5 Mistakes You Cannot Afford to Make in Medicare Open Enrollment
TheStreet: Are clients eligible to sign up? Smart changes may save them $1,000 and more annually. Here’s where to look for savings.
It’s game on for the 55 million Americans enrolled in Medicare, as they enjoy options to mix and match coverage in the annual Open Enrollment (October 15-December 7). Know this: The right choices will save you big money. And the wrong choices will cost you dearly.
“Seniors appreciate the choices,” claims Joel White, the president of the Clear Choices Coalition in Washington, D.C. “People like hunting for better deals.”
A key: Don’t make fundamental mistakes in the hunt. Here are five to avoid.
The single biggest mistake when it comes to Open Enrollment: Not paying attention, said Diane Omdahl, CEO of 65 Incorporated, a Medicare enrollment assistance organization. Her point is this: Many of us, in the crush of day-to-day life, never get around to closely eyeballing our coverage and how it meshes with our health needs.
That’s a mistake nowadays because insurers are especially jiggling drug formularies—what drugs they cover and at what rate. Drugs that had cost $5 per month may jump to over $100. But a switch of Medicare Part D prescription drug coverage carriers might produce substantial savings.
Ditto for those enrolled in managed care Medicare Advantage, which incorporates drug coverage. Those drug formularies, too, change annually. Always look at exactly how your prescriptions are treated and change plans to get a better deal. A recent Medicare Choice and Impact study from eHealth claims that, had Part D enrollees optimized their plan choice for their personal drug needs, they would have saved an average of $898 in 2016. And that same study claimed only a tiny fraction of Part D enrollees are in fact in their optimal plan.
The next misstep is assuming your doctors are still in network, said Ryan Delviken of Stewardship Planning. He elaborated: “It’s no fun showing up for your appointment to find out that your doctor doesn’t accept your coverage. Now is a good time to make sure they will be in-network for the coming year.”
Checking providers is especially critical for the one in three Medicare patients who opt for Medicare Advantage, coverage that revolves around a fixed network of providers. And each plan is built around an insurer’s own network. Make sure your providers—both physicians and hospitals—are in the plan you are enrolled in.
“Buying on just the name [of the insurer] and paying too much,“ said Daniel J. Arreola of HEC Cares Insurance Agency. “Some seniors think the most expensive plan must be the best plan.“ When it comes to Medicare Supplement plans—bought by around 19% of Medicare beneficiaries—plans come with a letter grade of A through N. All A plans, regardless of insurer, provide exactly the same benefits; ditto for all highly popular plan F supplements. And down the line. All B plans are identical, regardless of the carrier. Buy on price; that’s the smart way.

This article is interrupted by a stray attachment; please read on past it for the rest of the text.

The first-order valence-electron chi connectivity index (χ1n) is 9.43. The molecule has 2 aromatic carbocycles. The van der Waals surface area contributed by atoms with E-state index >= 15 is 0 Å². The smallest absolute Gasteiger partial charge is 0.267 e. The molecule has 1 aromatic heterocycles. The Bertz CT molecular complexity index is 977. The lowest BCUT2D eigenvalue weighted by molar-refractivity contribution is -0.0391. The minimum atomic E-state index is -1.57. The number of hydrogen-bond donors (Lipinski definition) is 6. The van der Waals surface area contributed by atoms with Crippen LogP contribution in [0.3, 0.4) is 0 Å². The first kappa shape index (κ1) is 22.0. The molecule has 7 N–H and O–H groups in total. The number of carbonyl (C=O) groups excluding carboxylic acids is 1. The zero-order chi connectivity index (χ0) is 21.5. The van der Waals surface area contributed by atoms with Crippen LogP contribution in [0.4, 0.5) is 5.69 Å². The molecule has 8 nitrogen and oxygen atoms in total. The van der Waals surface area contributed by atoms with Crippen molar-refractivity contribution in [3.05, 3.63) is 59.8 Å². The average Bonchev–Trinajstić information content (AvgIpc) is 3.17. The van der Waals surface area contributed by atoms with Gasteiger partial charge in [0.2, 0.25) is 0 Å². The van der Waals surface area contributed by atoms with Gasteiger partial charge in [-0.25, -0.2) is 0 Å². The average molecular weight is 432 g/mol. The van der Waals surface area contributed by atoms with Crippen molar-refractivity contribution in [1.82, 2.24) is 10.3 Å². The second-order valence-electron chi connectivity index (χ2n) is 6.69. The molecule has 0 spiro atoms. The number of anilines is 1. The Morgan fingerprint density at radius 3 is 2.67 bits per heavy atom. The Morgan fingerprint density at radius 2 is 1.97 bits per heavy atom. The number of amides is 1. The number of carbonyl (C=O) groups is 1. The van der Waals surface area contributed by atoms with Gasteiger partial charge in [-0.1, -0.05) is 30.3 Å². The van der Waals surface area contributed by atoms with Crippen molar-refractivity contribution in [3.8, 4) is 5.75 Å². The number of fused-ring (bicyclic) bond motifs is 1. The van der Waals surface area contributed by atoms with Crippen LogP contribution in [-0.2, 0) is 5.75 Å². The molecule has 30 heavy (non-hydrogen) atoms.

Ignoring Medicare Advantage. Enrollment numbers keep growing and the reason is that, for many seniors, Advantage is a best buy. Free in many markets—perhaps $99/monthly in some others—Advantage eliminates the need for both a Medicare Supplement plan and Part D coverage. Those two can easily cost upwards of $200/monthly. So Advantage can save a senior $1,000 to $2,000 or more annually.
Except Advantage comes with its own expenses. Co-pays for seeing specialists can be upwards of $25 per visit. Emergency room visits may be upwards of $75. With a Medicare Supplement, usually there are no co-pays. Does that make an Advantage plan a bad buy? No. What it means is that the decision has to be made on a personalized, case by case basis that fully incorporates your personal health and medical needs.
Going it alone. Medicare is a maze, and choices are hard. That’s why Sarah O’Leary, CEO of ExHale Healthcare Advocates, said, “Friends don’t let friends delve into Medicare alone.”
“If you have an elderly loved one, help them traverse through the complicated Medicare system,” she added. “The decisions made during open enrollment can not only be costly to the recipient, but to their families when they have a medical event that is not well covered.”
Some advocates are fee-based, some do it pro bono, others are insurance agents who earn commissions on sales and—in many families with seniors—often there is one Medicare expert who assumed the role out of necessity.
Don’t be shy. Seek help. That’s how to get the best coverage—for your particular health needs and budget.
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